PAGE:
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Florida man sentenced for smuggling 27 million cigarettes out of the US

MIAMI - A Homestead, Fla., man was sentenced to two years in federal prison for smuggling millions of cigarettes out of the United States. U.S. Immigration and Customs Enforcement (ICE) led the criminal investigation with other international agencies.

Roman Vidal, 57, was sentenced to 24 months in prison by Judge Alan S. Gold for smuggling cigarettes out of the United States into various European Union countries to avoid paying more than $5.6 million in customs and tax duties. Vidal was also ordered to pay more than $1.5 million in restitution.

Vidal conspired with others in Miami, along with associates located in Spain, Great Britain, Ireland and Germany, to smuggle cigarettes out of the Port of Miami into Aachen, Germany; Dublin, Ireland; and Felixstowe, Great Britain.

Vidal, who ran the Miami portion of the operation, arranged the purchase of hundreds of cases of cigarettes from Panama, and the transportation of those cigarettes to the Port of Miami. He then purchased other cargo, such as yarn, wood flooring and building insulation material, to be used as cover loads to conceal the cigarettes.

Vidal directed the preparation of false bills of lading that only declared the cover load materials. These bills of lading were presented to the shipping companies and overseas customs services. Custom duties and taxes were based only on the falsely declared cargo, so no duties or taxes were paid on the cigarettes.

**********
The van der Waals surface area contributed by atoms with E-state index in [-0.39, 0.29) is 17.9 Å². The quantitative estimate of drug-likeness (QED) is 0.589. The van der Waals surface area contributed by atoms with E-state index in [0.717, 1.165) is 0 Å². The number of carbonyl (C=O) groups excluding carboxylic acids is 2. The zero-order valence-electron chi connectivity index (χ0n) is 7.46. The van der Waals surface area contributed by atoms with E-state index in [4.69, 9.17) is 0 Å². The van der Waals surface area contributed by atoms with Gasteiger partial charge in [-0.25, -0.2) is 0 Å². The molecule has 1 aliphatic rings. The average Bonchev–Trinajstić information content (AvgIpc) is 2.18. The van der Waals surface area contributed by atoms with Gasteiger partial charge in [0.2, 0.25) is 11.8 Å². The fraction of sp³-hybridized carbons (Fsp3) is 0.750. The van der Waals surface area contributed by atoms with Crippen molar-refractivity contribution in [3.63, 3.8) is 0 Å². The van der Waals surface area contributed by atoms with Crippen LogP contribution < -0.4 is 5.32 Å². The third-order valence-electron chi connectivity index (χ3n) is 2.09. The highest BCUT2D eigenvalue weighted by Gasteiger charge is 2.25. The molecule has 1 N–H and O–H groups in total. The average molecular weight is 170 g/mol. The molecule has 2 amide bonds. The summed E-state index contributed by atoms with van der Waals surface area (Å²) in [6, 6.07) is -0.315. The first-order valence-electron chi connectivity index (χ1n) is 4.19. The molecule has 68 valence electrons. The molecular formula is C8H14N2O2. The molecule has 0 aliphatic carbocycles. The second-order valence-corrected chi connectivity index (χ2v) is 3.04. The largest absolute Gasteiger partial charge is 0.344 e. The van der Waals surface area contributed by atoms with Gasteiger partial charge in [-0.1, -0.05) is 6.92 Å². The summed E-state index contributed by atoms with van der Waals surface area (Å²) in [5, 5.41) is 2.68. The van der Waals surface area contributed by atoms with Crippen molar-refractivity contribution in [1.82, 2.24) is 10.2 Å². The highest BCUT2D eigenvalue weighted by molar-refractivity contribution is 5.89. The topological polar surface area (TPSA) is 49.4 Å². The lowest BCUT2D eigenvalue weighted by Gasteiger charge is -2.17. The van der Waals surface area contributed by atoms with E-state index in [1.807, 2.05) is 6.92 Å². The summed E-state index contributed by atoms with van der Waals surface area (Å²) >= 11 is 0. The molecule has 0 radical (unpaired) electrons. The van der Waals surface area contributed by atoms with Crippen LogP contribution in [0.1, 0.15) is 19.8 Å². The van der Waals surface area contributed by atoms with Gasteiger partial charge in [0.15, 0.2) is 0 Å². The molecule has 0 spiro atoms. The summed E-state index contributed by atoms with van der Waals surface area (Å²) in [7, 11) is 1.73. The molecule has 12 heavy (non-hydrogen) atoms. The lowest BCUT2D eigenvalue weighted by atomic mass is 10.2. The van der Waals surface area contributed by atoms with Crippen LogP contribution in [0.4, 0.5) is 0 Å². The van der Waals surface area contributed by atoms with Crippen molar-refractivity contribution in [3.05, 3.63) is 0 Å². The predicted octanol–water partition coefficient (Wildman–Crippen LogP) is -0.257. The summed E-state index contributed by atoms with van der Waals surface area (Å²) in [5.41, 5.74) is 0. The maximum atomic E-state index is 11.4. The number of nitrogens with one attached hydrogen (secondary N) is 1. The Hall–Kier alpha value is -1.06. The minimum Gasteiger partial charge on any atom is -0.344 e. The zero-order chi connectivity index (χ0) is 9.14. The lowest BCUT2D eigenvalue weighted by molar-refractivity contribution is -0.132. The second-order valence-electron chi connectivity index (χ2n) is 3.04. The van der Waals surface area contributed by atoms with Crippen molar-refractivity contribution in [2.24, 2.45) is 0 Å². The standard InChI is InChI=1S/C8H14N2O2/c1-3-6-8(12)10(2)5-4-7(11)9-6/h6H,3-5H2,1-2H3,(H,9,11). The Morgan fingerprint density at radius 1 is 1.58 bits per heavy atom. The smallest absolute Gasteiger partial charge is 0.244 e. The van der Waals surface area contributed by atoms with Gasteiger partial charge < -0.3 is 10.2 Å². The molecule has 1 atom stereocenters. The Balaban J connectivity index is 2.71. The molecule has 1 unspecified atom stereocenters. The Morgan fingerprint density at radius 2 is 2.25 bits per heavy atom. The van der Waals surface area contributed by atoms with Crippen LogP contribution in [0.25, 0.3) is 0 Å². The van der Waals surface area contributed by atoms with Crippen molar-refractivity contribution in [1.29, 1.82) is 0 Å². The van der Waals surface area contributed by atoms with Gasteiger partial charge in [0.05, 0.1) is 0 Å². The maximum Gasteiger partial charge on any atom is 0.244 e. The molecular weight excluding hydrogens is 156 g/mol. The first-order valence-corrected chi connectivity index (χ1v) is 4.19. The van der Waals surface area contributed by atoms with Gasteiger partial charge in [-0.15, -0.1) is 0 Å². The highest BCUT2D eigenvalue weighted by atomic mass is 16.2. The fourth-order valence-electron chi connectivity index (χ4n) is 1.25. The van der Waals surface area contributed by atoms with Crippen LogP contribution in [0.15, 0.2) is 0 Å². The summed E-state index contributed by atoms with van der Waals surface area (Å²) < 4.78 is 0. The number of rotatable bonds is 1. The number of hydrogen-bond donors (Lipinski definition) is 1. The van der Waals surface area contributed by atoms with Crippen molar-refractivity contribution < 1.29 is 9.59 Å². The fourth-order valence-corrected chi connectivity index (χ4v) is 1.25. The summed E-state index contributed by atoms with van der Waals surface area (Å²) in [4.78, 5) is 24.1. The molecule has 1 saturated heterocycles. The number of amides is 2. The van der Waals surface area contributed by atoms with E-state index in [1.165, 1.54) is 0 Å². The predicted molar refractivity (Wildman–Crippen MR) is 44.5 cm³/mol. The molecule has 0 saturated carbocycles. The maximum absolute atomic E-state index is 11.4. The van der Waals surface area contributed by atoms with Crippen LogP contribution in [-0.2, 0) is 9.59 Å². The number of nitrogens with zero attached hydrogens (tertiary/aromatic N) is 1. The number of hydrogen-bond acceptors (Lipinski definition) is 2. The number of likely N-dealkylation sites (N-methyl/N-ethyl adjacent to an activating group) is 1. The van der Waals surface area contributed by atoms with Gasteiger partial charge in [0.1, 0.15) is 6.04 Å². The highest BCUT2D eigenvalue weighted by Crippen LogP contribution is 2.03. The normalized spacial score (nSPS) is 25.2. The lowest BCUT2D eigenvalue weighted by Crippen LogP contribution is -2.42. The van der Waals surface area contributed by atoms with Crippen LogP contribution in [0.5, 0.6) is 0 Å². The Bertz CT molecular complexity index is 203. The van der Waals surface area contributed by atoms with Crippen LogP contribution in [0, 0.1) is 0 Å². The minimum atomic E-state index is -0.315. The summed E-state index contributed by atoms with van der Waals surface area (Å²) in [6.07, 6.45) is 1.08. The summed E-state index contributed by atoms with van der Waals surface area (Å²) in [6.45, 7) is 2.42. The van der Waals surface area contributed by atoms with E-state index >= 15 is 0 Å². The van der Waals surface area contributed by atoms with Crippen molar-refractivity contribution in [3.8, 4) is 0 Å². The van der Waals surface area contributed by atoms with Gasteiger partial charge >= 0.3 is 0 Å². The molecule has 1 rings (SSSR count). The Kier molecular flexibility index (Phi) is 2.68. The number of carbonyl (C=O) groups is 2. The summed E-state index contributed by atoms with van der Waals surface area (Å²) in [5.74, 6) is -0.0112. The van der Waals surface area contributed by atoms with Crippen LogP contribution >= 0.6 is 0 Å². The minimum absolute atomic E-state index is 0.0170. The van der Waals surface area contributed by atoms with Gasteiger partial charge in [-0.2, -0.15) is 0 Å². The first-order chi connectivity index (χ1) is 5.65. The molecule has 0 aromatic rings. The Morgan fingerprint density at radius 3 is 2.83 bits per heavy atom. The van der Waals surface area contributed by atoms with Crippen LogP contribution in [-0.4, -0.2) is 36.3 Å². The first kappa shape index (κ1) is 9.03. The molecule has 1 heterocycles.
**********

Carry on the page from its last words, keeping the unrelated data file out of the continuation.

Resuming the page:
On four occasions ranging from December 2001 through April 2008, Vidal smuggled 2,702 master cases of cigarettes, totaling more than 27 million individual cigarettes, out of the Port of Miami.

Based upon the false bills of lading, only a few thousand dollars of custom duties and taxes were paid on each shipment.

The true custom duties and taxes that should have been paid include $1,552,515 to the German government, $2,115,657 to the Irish government and $1,968,997 to the British government.

This ICE-led investigation was also assisted by the following agencies: German Customs Investigation Services; Irish Office of Revenue Commissioners, Investigations & Prosecutions Division, Customs Investigation; Her Majesty's Revenue and Customs of the United Kingdom; Spanish Guardia Civil; and the European Union Anti-Fraud Office based in Brussels, Belgium.

Assistant U.S. Attorney Cynthia Stone, Southern District of Florida, prosecuted this case.